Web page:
On November 3, this year, there was another surprise postponement of the launching of West Africa’s single currency. The Eco was scheduled to be launched next month as was announced. That was the third time the launch of the Eco was suspended due to what they called non-fulfillment of financial responsibilities by member countries.
The Eco, if launched, may become the fifth largest currency in the world as it is going to be used by about 16 countries. The common currency, free market, peace and security are among the major goals to be achieved by the Ecowas when it was created in 1975. The only country that was said to have fulfilled its financial requirement for the creation of the Eco was Nigeria. Others like Ghana were close to the target, while the rest were nowhere near the target.
Single currency is good. The recent development in the European monetary union is a case study and a lesson why the terms and rules before setting up a joint currency must be drawn out. If created, the Eco may come close to the United States dollars in terms of value.
Countries like The Gambia, Togo and Burkina Faso stand to benefit more, while the likes of Ghana and Senegal will be among those to cover for those who did not meet up their annual financial requirements. The Gambia like all other members must fulfill its obligations to ensure greater success. Currently, The Gambia is missing out on all but two criteria and it will have to do more to show that it is serious to be part of the union. It should also be ready to be a leader and associate itself with the regulations of the Eco.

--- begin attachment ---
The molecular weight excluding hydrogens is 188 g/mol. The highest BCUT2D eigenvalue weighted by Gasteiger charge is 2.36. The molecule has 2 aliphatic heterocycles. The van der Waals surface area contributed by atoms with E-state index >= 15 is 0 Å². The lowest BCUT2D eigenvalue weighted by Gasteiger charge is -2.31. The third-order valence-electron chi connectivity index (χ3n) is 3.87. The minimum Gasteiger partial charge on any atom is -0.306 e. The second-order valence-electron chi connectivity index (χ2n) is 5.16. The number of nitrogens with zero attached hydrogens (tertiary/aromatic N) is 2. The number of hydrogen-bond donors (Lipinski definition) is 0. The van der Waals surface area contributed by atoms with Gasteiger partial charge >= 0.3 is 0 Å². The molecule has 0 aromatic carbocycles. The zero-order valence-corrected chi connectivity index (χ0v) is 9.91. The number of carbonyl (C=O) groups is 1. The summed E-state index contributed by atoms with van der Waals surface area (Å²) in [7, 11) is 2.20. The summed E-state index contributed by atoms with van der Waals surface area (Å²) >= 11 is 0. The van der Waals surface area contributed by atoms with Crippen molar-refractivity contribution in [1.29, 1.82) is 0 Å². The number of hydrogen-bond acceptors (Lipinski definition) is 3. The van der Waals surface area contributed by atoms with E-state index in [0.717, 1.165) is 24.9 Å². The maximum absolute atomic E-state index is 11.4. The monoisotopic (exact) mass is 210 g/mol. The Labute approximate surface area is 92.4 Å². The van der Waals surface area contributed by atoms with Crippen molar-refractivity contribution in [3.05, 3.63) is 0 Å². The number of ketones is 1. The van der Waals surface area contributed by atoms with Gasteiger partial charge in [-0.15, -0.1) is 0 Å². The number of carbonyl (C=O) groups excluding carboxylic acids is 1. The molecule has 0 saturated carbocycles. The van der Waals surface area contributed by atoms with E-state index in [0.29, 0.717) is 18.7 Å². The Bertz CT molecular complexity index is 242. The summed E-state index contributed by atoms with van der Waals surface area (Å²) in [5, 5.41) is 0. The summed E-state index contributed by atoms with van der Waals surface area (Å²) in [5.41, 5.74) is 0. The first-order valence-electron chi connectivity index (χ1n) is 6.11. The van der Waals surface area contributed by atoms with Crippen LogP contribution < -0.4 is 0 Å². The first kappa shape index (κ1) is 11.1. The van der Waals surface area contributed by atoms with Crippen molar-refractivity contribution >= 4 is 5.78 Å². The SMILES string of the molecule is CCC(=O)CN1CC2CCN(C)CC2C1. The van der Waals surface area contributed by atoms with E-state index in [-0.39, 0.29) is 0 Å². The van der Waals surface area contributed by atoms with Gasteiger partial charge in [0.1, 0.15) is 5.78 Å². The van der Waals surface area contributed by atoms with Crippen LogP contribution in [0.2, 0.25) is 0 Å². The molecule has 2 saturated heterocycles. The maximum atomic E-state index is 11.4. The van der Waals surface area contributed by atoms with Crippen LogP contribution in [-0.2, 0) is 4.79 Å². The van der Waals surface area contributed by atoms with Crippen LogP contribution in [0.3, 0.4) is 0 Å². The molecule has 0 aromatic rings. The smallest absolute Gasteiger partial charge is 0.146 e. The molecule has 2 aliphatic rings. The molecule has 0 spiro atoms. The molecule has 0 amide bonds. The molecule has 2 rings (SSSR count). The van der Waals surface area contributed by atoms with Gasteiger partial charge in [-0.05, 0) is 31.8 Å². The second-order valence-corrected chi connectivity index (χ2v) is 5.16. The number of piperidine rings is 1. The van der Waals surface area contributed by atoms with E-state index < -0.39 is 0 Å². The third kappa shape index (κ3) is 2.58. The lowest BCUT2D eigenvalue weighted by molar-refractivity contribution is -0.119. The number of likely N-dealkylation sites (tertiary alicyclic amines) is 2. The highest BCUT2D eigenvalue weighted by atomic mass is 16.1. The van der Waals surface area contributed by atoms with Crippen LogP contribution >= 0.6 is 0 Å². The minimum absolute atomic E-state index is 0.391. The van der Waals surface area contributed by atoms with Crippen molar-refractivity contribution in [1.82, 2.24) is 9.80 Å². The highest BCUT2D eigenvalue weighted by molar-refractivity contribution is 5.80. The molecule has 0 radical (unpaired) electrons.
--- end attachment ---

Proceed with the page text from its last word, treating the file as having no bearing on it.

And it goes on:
Gambian students and self-development
Please allow me space in your widely read newspaper to write on the sad but popular issue of our Gambian students and self-development. The education sector in The Gambia has undergone many changes since Yahya Jammeh became president. But over the same period, the saying that our graduates have become unemployable has been proved to be true. The question remains, is the growing worry over their unemployment justified?
The sad truth is that many senior secondary and university graduates in the country are unemployed, due to a myriad of reasons. The problems facing Gambian students are quite much and would take more than a post-graduate thesis to even dissect them. Most of these students on their own have always called for reforms and a holistic approach to tackle unemployment among graduates. While I would encourage the best environment conducive to employment creation, I believe students themselves still have some corrective measures which they have to undergo.
There are organisations concerned with community work and charity, some of which develop students’ business sense and acumen, among other things. One thing very common to these groups is that they develop a student’s planning ability, self-confidence and expose them to scenarios where their thinking faculty and leadership skills are challenged. But not all students who develop themselves belong to such organisations. A lot of students have continued to wow the students community with their creativity and business savvy, most of them have gone on to create a brand for themselves. These are students who came to learn and are really learning.